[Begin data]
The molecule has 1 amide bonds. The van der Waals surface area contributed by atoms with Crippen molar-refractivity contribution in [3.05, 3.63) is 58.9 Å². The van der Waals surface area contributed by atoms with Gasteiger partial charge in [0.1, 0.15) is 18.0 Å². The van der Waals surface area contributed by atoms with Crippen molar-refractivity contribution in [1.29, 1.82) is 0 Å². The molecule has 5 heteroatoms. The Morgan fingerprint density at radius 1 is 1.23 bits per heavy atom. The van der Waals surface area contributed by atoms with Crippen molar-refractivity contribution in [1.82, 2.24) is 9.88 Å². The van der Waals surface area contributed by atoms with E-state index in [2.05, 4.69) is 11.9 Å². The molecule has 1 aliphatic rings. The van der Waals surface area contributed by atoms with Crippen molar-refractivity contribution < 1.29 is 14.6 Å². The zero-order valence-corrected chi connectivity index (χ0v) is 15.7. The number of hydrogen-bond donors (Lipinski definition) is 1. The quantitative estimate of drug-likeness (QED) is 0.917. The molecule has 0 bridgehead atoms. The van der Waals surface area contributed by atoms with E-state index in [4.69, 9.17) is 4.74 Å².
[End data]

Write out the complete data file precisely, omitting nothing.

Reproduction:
The molecule has 1 amide bonds. The van der Waals surface area contributed by atoms with Crippen molar-refractivity contribution in [3.05, 3.63) is 58.9 Å². The van der Waals surface area contributed by atoms with Gasteiger partial charge in [0.1, 0.15) is 18.0 Å². The van der Waals surface area contributed by atoms with Crippen molar-refractivity contribution in [1.29, 1.82) is 0 Å². The molecule has 5 heteroatoms. The Morgan fingerprint density at radius 1 is 1.23 bits per heavy atom. The van der Waals surface area contributed by atoms with Crippen molar-refractivity contribution in [1.82, 2.24) is 9.88 Å². The van der Waals surface area contributed by atoms with E-state index in [2.05, 4.69) is 11.9 Å². The molecule has 1 aliphatic rings. The van der Waals surface area contributed by atoms with Crippen molar-refractivity contribution < 1.29 is 14.6 Å². The zero-order valence-corrected chi connectivity index (χ0v) is 15.7. The number of hydrogen-bond donors (Lipinski definition) is 1. The quantitative estimate of drug-likeness (QED) is 0.917. The molecule has 0 bridgehead atoms. The van der Waals surface area contributed by atoms with E-state index in [4.69, 9.17) is 4.74 Å².